John McAvoy was an FDNY firefighter with Ladder Co. 3 in Greenwich Village, N.Y., on Sept. 11, 2001, when terrorists attacked the World Trade Center towers by flying airplanes into them, ultimately causing the towers to collapse and killing thousands of civilians and first responders.

McAvoy was one of 12 members of Ladder Co. 3 who were killed that day. To honor him and other first responders who gave their lives in the line of duty, one of his bunker coats is on display inside the 9/11 Never Forget Mobile Exhibit, which will be open from 1 to 7 p.m. all five days of the Washington Town & Country Fair near the North/shuttle gate.

Admission is included with the price of your Fair ticket.

Catherine Christman, director of media relations for the Stephen Siller Tunnel to Towers Foundation which operates the exhibit, said seeing McAvoy’s bunker coat is a simple, but moving experience.

“We felt that was a very poignant and immediate way to, in a sense, bring John McAvoy and what he was all about to the attention of the people going through and taking the tour,” Christman told The Missourian.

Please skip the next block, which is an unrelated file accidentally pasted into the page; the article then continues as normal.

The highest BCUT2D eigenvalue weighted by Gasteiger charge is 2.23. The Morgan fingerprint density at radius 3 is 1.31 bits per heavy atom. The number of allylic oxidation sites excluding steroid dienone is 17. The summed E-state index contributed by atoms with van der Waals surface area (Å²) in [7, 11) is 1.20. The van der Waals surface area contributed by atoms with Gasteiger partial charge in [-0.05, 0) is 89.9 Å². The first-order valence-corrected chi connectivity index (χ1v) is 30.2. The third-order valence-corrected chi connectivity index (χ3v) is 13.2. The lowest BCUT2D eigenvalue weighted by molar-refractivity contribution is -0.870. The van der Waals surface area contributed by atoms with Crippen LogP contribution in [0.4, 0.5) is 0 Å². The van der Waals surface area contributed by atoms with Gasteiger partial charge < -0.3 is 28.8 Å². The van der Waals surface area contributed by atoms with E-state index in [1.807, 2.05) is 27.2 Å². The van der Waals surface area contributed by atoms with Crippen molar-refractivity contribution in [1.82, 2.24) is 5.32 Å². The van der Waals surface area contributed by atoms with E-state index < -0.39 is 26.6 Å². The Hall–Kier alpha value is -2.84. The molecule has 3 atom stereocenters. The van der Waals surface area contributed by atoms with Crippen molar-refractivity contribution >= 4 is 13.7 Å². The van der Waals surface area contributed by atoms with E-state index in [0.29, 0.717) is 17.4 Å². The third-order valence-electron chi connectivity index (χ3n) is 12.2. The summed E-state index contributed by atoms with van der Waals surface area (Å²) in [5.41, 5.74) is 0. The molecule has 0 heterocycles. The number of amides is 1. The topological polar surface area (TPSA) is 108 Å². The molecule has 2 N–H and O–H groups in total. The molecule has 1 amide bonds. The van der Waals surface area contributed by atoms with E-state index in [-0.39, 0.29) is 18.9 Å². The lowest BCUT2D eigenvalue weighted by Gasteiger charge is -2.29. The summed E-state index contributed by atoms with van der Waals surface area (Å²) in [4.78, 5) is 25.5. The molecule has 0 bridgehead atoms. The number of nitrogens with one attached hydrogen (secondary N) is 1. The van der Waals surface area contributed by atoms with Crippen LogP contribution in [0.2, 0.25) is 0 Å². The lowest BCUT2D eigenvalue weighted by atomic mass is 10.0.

That’s the goal of the exhibit — to grab your attention and evoke an emotion from you that means you will never forget these people, their stories or the reality of what happened on that day.

“One of the times I was in the exhibit, I heard the firefighter giving the tour say every one of the members of his wedding party were killed (on 9/11) . . . Another time I heard another firefighter talk about how the buildings came down in 11 seconds,” said Christman.

“Among the two most poignant things for me when I go through the exhibit are the fact that there is a golf ball there, that in the middle of everything else getting pulvarized that day, that the golf ball remained. It is really stunning in many ways.

“Also, the audiotape of the firefighters speaking to one another, little knowing that in a few minutes they would be dead,” she added. “With such great confidence and assurance in their voices that they were going to be able, not only to save lives, but ultimately put the fire out. There is no doubt in their voices that they knew what had to be done, and they were just proceeding very matter-of-factly, ‘this is what we need and then we’re going to be able to succeed.’

“That is very poignant to me to hear that, especially in the framework of knowing that shortly thereafter they would be killed.”

According to McAvoy’s brother, Michael, his unit last called in when they were on the 31st floor of World Trade Center Tower 1. His back-up bunker coat, the one he wasn’t wearing that day, is what you see inside the 9/11 Never Forget Mobile Exhibit.

“Those who have toured our exhibit this year have been very moved by the silent tribute it pays to its owner,” said Christman.